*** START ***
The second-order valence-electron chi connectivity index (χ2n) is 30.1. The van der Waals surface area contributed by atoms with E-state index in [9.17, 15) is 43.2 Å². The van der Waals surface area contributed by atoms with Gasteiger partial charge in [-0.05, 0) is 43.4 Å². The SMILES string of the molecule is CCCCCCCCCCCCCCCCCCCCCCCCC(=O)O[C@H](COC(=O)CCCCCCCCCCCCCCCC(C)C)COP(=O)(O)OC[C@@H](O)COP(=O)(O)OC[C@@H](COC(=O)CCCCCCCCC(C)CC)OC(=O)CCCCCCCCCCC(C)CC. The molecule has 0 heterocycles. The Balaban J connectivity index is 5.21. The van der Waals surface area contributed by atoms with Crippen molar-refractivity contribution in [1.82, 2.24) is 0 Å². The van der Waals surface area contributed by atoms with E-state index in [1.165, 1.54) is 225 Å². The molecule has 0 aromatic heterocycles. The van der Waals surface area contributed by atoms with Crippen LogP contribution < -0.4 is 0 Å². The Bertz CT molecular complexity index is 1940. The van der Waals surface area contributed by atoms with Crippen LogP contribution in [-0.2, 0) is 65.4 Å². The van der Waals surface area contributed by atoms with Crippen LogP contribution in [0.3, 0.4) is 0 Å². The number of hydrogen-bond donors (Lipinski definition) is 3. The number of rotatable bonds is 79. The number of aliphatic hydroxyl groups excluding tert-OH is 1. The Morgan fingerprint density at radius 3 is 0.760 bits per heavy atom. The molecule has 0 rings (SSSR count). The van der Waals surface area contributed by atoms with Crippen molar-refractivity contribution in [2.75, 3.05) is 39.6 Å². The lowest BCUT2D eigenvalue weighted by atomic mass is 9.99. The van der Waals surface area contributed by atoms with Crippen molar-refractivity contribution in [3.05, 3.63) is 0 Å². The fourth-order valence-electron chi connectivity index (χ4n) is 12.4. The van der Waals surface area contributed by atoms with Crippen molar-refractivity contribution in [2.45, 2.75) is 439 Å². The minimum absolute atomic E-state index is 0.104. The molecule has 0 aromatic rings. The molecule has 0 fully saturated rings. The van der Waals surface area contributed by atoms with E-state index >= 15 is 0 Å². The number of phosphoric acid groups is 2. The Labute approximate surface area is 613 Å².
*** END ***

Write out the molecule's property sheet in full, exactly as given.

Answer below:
The second-order valence-electron chi connectivity index (χ2n) is 30.1. The van der Waals surface area contributed by atoms with E-state index in [9.17, 15) is 43.2 Å². The van der Waals surface area contributed by atoms with Gasteiger partial charge in [-0.05, 0) is 43.4 Å². The SMILES string of the molecule is CCCCCCCCCCCCCCCCCCCCCCCCC(=O)O[C@H](COC(=O)CCCCCCCCCCCCCCCC(C)C)COP(=O)(O)OC[C@@H](O)COP(=O)(O)OC[C@@H](COC(=O)CCCCCCCCC(C)CC)OC(=O)CCCCCCCCCCC(C)CC. The molecule has 0 heterocycles. The Balaban J connectivity index is 5.21. The van der Waals surface area contributed by atoms with Crippen molar-refractivity contribution in [1.82, 2.24) is 0 Å². The van der Waals surface area contributed by atoms with E-state index in [1.165, 1.54) is 225 Å². The molecule has 0 aromatic heterocycles. The van der Waals surface area contributed by atoms with Crippen LogP contribution < -0.4 is 0 Å². The Bertz CT molecular complexity index is 1940. The van der Waals surface area contributed by atoms with Crippen LogP contribution in [-0.2, 0) is 65.4 Å². The van der Waals surface area contributed by atoms with Crippen LogP contribution in [0.3, 0.4) is 0 Å². The number of hydrogen-bond donors (Lipinski definition) is 3. The number of rotatable bonds is 79. The number of aliphatic hydroxyl groups excluding tert-OH is 1. The Morgan fingerprint density at radius 3 is 0.760 bits per heavy atom. The molecule has 0 rings (SSSR count). The van der Waals surface area contributed by atoms with Crippen molar-refractivity contribution in [2.75, 3.05) is 39.6 Å². The lowest BCUT2D eigenvalue weighted by atomic mass is 9.99. The van der Waals surface area contributed by atoms with Crippen molar-refractivity contribution in [3.05, 3.63) is 0 Å². The fourth-order valence-electron chi connectivity index (χ4n) is 12.4. The van der Waals surface area contributed by atoms with Crippen molar-refractivity contribution in [2.45, 2.75) is 439 Å². The minimum absolute atomic E-state index is 0.104. The molecule has 0 aromatic rings. The molecule has 0 fully saturated rings. The van der Waals surface area contributed by atoms with E-state index >= 15 is 0 Å². The number of phosphoric acid groups is 2. The Labute approximate surface area is 613 Å².